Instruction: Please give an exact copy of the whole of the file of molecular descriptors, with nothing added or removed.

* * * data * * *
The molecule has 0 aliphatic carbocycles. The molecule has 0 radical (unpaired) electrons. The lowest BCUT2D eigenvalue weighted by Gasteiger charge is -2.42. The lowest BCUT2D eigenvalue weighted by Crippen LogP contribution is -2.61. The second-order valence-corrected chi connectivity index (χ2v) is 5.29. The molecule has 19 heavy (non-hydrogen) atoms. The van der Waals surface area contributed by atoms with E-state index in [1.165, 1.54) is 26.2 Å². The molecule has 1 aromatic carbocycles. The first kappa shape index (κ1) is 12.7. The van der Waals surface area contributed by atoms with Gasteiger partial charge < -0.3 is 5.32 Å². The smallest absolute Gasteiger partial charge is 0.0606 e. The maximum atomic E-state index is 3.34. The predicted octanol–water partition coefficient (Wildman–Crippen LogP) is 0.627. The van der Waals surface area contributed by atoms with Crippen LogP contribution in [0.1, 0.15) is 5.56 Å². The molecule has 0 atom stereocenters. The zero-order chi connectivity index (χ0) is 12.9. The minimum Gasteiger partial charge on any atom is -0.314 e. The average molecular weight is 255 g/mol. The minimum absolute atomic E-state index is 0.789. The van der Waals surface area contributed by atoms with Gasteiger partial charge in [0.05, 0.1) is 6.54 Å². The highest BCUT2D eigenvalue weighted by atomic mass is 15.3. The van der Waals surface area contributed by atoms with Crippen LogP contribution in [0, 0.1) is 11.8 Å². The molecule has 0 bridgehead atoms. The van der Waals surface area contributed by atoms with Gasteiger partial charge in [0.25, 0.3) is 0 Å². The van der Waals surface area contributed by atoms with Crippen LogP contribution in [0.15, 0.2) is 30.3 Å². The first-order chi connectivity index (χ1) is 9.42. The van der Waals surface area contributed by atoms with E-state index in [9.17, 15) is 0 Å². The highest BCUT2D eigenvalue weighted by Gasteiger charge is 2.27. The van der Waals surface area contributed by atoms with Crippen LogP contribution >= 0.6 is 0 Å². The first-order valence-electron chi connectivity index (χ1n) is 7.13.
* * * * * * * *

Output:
The molecule has 0 aliphatic carbocycles. The molecule has 0 radical (unpaired) electrons. The lowest BCUT2D eigenvalue weighted by Gasteiger charge is -2.42. The lowest BCUT2D eigenvalue weighted by Crippen LogP contribution is -2.61. The second-order valence-corrected chi connectivity index (χ2v) is 5.29. The molecule has 19 heavy (non-hydrogen) atoms. The van der Waals surface area contributed by atoms with E-state index in [1.165, 1.54) is 26.2 Å². The molecule has 1 aromatic carbocycles. The first kappa shape index (κ1) is 12.7. The van der Waals surface area contributed by atoms with Gasteiger partial charge < -0.3 is 5.32 Å². The smallest absolute Gasteiger partial charge is 0.0606 e. The maximum atomic E-state index is 3.34. The predicted octanol–water partition coefficient (Wildman–Crippen LogP) is 0.627. The van der Waals surface area contributed by atoms with Crippen LogP contribution in [0.1, 0.15) is 5.56 Å². The molecule has 0 atom stereocenters. The zero-order chi connectivity index (χ0) is 12.9. The minimum Gasteiger partial charge on any atom is -0.314 e. The average molecular weight is 255 g/mol. The minimum absolute atomic E-state index is 0.789. The van der Waals surface area contributed by atoms with Gasteiger partial charge in [0.05, 0.1) is 6.54 Å². The highest BCUT2D eigenvalue weighted by atomic mass is 15.3. The van der Waals surface area contributed by atoms with Crippen LogP contribution in [0, 0.1) is 11.8 Å². The molecule has 0 bridgehead atoms. The van der Waals surface area contributed by atoms with Gasteiger partial charge in [0.25, 0.3) is 0 Å². The van der Waals surface area contributed by atoms with Crippen LogP contribution in [0.15, 0.2) is 30.3 Å². The first-order chi connectivity index (χ1) is 9.42. The van der Waals surface area contributed by atoms with E-state index in [9.17, 15) is 0 Å². The highest BCUT2D eigenvalue weighted by Gasteiger charge is 2.27. The van der Waals surface area contributed by atoms with Crippen LogP contribution >= 0.6 is 0 Å². The first-order valence-electron chi connectivity index (χ1n) is 7.13.